Lemma 10.35.6. The ring $\mathbf{Z}$ is a Jacobson ring. More generally, let $R$ be a ring such that

1. $R$ is a domain,

2. $R$ is Noetherian,

3. any nonzero prime ideal is a maximal ideal, and

4. $R$ has infinitely many maximal ideals.

Then $R$ is a Jacobson ring.

Proof. Let $R$ satisfy (1), (2), (3) and (4). The statement means that $(0) = \bigcap _{\mathfrak m \subset R} \mathfrak m$. Since $R$ has infinitely many maximal ideals it suffices to show that any nonzero $x \in R$ is contained in at most finitely many maximal ideals, in other words that $V(x)$ is finite. By Lemma 10.17.7 we see that $V(x)$ is homeomorphic to $\mathop{\mathrm{Spec}}(R/xR)$. By assumption (3) every prime of $R/xR$ is minimal and hence corresponds to an irreducible component of $\mathop{\mathrm{Spec}}(R/xR)$ (Lemma 10.26.1). As $R/xR$ is Noetherian, the topological space $\mathop{\mathrm{Spec}}(R/xR)$ is Noetherian (Lemma 10.31.5) and has finitely many irreducible components (Topology, Lemma 5.9.2). Thus $V(x)$ is finite as desired. $\square$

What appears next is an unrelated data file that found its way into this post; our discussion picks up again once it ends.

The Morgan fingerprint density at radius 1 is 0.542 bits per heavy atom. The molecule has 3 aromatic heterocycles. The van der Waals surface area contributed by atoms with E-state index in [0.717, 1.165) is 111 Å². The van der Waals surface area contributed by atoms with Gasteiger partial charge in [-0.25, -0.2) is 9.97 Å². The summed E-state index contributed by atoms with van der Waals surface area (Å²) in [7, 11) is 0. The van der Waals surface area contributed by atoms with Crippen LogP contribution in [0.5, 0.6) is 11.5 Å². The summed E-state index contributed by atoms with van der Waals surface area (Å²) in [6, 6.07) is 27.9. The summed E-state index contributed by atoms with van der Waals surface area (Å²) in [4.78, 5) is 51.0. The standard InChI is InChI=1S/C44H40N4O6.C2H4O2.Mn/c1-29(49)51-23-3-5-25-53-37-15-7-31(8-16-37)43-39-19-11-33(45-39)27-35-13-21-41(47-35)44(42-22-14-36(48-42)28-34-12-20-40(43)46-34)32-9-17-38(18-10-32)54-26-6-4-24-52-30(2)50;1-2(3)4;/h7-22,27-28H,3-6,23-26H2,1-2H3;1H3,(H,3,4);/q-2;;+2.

There are also:

• 7 comment(s) on Section 10.35: Jacobson rings

In your comment you can use Markdown and LaTeX style mathematics (enclose it like $\pi$). A preview option is available if you wish to see how it works out (just click on the eye in the toolbar).